This question was passed around internally last week: “Does anyone on this distribution list have a list of good reasons why a test environment should approximate that of production to provide accurate test results in lieu of using a cheaper, smaller test environment and math to estimate production-like results?”
In my former career, we had access to the latest hardware and data center technology. We had a great team that supported all our testing and validation processes. We wrote our own tools for generating the load, and we also created the monitors at the user and kernel level. Even with this level of access, we would only size our customer deployments via interpolation because, computer behavior is not linear outside of the test regime.
My Response to the Question
This list is not hypothetical, but real-world experience.
- The horizontally scaled components can fail because of
- Expensive cache coherency and cross talk to maintain a horizontal state
- Cost of multiplied connections on the next tier
- Insufficient data in a database
- Missed costs of table scans
- Cache setting inaccuracies
- CPU scaling
- Writing an app that scales linearly with a CPU is very difficult; most solutions are logarithmic as you add CPUs
However, I would suggest testing in a smaller environment or a truncated environment quickly and efficiently to find MAJOR issues fast. These tests should be done the same day as changes. They should also have deep and investigative monitoring and analysis tools (MODERN APM) that find anomalous transactions efficiently, instead of looking for macro issues like CPU is high. The cost of debugging this is massive and orthogonal to agile principals.
Our customers should do hypothesis-driven optimization patterns that can be easily compared. The goal should NOT be to look for slowdowns but instead to drive optimizations. That is where the value is. Why plan to be mediocre?
Then, they can roll the solution into production where they also have good monitoring tools to debug quickly, or they can roll it back out if they missed something.
If they do want a clone system, then it should really be a clone. Five years ago, the performance community agreed that it was impossible to make an exact duplicate. Today, with infrastructure as code combined with the cloud, an exact duplicate is possible. The operations team, along with development and test teams, can construct a solution that is truly identical in network, CPU, disk, and memory. We can even exactly duplicate the data from production easily with data virtualization. When this is true, the value of the performance is truly accurate.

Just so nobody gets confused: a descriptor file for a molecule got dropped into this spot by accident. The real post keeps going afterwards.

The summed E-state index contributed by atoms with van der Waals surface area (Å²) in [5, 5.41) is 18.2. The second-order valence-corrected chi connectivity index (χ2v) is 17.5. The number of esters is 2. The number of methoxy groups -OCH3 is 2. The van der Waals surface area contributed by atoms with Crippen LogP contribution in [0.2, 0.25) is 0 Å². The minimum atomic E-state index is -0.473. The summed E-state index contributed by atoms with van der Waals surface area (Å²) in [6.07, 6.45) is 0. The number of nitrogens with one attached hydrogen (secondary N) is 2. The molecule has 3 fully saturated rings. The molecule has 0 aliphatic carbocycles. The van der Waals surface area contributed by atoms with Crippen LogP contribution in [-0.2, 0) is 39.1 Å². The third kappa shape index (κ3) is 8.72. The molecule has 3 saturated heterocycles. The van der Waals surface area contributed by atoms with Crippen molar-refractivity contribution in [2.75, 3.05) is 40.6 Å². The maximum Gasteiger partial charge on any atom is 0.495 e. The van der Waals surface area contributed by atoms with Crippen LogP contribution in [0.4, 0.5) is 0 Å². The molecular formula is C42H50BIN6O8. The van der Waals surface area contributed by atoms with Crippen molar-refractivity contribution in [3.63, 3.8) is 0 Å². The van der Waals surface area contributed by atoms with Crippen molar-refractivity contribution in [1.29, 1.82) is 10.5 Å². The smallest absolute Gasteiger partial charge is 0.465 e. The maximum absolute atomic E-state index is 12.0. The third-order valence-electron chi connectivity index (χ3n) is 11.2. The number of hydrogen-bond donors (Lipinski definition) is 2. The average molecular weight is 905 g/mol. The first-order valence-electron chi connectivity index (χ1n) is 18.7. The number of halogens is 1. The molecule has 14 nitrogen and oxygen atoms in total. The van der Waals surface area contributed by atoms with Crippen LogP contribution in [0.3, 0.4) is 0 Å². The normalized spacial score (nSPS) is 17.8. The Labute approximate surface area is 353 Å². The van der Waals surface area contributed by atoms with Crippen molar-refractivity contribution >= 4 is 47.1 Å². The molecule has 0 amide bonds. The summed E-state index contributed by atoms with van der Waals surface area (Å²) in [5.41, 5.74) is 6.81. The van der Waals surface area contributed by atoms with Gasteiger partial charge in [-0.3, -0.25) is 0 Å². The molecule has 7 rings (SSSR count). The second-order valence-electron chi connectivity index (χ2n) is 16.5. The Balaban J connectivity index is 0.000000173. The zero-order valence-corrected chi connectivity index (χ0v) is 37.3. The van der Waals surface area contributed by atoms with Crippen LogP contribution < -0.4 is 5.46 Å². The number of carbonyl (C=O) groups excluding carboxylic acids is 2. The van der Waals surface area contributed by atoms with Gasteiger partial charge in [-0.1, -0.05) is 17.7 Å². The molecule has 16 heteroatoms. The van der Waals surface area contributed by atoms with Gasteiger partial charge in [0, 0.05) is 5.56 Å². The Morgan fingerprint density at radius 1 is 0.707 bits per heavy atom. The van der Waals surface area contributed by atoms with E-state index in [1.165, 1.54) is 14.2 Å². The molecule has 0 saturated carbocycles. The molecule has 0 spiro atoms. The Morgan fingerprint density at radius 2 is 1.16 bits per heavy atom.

Simulations can even give way to duplicated traffic or partially deployed changes. In effect, you can employ a code change to one of the applications in a cluster to see if the performance does improve in production.
With another customer, we did the testing in production. We added load via HPE LoadRunner simulation to a live system. This carefully planned test simulation enabled us to plan for a spike event. Testing in production is no longer a bad thing!
NOTE: I do not recommend a snapshot into a different fake data center for performance or operational validation. This diminishes in value over the long run due to the fact that most systems become out of order without the attention of the operations staff. The collaboration and participation with the development team will yield operations-focused automation, which will drive improved reliability, shortened deployment cycles, and the ability to quickly iterate through the permutations required to deliver a very high-performance solution.
Orasi can help do all these things for them.
|Practice||Environments and/or Simulation|
|Level 4: Optimizing||
|Level 3: Managed||
|Level 2: Defined||
|Level 1: Repeatable||
|Level 0: Initial||